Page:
30.  The Court finds, in accordance with its case-law (see, inter alia, Kutić v. Croatia, no. 48778/99, § 33, ECHR 2002-II, Multiplex v. Croatia, no. 58112/00, § 55, 10 July 2003 and Aćimović v. Croatia, no. 61237/00, § 42, ECHR 2003-XI), that the long period for which the applicants were prevented from having their civil claims determined by domestic courts as a consequence of a legislative measure constitutes a violation of the access to court guarantee of Article 6 § 1 of the Convention.

II.  APPLICATION OF ARTICLE 41 OF THE CONVENTION

31.  Article 41 of the Convention provides:

“If the Court finds that there has been a violation of the Convention or the Protocols thereto, and if the internal law of the High Contracting Party concerned allows only partial reparation to be made, the Court shall, if necessary, afford just satisfaction to the injured party.”

A.  Damage

32.  The applicants claimed 100,000 euros (EUR) in respect of non-pecuniary damage.

33.  The Government considered the claimed amount excessive.

34.  The Court notes the long period for which the applicants were prevented from having their civil claims determined and considers that some feelings of frustration and anxiety must have arisen which justify an award of non-pecuniary damage. Making its assessment on an equitable basis and having regard to the circumstances of the case – in particular, the number of domestic proceedings in which the applicants are parties – the Court awards the first applicant EUR 4,000 and the second applicant EUR 5,000, plus any tax that may be chargeable (see, Multiplex and Aćimović cited above, § 63 and § 46, respectively).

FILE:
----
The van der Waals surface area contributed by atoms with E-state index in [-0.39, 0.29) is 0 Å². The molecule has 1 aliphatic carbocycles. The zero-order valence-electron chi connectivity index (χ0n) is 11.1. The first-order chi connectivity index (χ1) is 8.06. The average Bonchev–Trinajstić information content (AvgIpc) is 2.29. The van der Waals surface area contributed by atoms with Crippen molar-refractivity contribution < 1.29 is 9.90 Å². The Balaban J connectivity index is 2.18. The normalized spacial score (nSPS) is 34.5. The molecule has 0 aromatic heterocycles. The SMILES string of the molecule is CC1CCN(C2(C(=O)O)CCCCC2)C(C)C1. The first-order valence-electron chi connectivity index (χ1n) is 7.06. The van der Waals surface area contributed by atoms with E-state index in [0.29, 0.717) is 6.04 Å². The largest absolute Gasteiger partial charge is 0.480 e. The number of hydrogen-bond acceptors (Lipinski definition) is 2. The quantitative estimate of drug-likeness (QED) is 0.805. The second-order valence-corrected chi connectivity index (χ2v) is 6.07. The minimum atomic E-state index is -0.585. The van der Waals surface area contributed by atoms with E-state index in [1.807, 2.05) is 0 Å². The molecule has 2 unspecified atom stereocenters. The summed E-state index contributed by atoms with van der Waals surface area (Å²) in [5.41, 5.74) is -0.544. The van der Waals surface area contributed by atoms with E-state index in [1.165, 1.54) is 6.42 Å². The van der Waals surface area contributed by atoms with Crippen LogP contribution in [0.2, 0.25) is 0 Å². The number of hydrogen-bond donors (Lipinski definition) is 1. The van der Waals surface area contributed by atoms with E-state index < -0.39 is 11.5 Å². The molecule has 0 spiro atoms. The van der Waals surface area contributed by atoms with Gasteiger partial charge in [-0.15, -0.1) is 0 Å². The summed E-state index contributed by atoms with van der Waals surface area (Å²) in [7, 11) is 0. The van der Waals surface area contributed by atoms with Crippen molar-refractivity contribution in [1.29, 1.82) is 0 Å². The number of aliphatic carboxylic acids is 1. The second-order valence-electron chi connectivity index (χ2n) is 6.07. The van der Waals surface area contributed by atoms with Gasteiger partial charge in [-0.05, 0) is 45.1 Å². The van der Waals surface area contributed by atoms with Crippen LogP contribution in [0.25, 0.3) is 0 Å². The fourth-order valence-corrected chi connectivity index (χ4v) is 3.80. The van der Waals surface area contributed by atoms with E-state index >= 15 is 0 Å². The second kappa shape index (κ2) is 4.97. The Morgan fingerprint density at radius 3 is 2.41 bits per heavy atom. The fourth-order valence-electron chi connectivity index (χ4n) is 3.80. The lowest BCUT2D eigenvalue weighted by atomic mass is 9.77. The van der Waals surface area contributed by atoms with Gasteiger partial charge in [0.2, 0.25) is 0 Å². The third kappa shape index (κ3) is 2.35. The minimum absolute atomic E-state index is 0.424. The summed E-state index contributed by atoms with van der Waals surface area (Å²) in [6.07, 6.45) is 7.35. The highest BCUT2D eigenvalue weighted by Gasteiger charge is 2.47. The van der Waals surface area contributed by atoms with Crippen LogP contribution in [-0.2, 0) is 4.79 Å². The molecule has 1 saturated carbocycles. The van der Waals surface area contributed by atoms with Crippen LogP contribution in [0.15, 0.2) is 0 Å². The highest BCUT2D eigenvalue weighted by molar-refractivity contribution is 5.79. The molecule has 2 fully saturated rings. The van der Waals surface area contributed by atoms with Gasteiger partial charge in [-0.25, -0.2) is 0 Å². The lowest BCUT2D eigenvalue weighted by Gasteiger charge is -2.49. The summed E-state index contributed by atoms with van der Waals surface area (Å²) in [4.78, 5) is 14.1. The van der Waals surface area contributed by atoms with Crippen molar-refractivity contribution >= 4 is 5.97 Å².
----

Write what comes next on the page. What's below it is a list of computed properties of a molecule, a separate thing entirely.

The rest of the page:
B.  Costs and expenses

35.  The applicants also claimed EUR 2,350 and 5,950 Croatian kunas for the costs and expenses incurred before the domestic courts. They did not seek reimbursement of costs and expenses incurred before the Court.

36.  The Government considered the claimed amount excessive.

37.  According to the Court’s case-law, an applicant is entitled to reimbursement of his costs and expenses only in so far as it has been shown that these have been actually and necessarily incurred and were reasonable as to quantum. In the present case, regard being had to the information in its possession and the above criteria, the Court observes that the applicants have not incurred, before the domestic courts, any extra costs and expenses because of the stay on their proceedings (see, inter alia, Rajak v. Croatia, no. 49706/99, § 59, 28 June 2001 and Kastelic v. Croatia, no. 60533/00, § 44, 10 July 2003). Since the applicants did not claim reimbursement of costs and expenses incurred before it, the Court makes no award in that respect (see, inter alia, Radoš and Others v. Croatia, no. 45435/99, 7 November 2002 and Aćimović cited above, § 47).

C.  Default interest

38.  The Court considers it appropriate that the default interest should be based on the marginal lending rate of the European Central Bank, to which should be added three percentage points.

FOR THESE REASONS, THE COURT UNANIMOUSLY

1.  Declares the application admissible;

2.  Holds that there has been a violation of Article 6 § 1 of the Convention;

3.  Holds

(a)  that the respondent State is to pay the applicants, within three months from the date on which the judgment becomes final according to Article 44 § 2 of the Convention, the following amounts which should be converted into Croatian kunas at the rate applicable at the date of settlement:

(i)  EUR 4,000 (four thousand euros) to the first applicant and EUR 5,000 (five thousand euros) to the second applicant in respect of non-pecuniary damage; and

(ii)  any tax that may be chargeable on the above amounts;

(b)  that from the expiry of the above-mentioned three months until settlement simple interest shall be payable on the above amount at a rate equal to the marginal lending rate of the European Central Bank during the default period, plus three percentage points;

4.  Dismisses the remainder of the applicants’ claim for just satisfaction.

Done in English, and notified in writing on 28 October 2004, pursuant to Rule 77 §§ 2 and 3 of the Rules of Court.

Søren Nielsen Christos Rozakis 
     Registrar President


DRAGOVIĆ v. CROATIA JUDGMENT


DRAGOVIĆ v. CROATIA JUDGMENT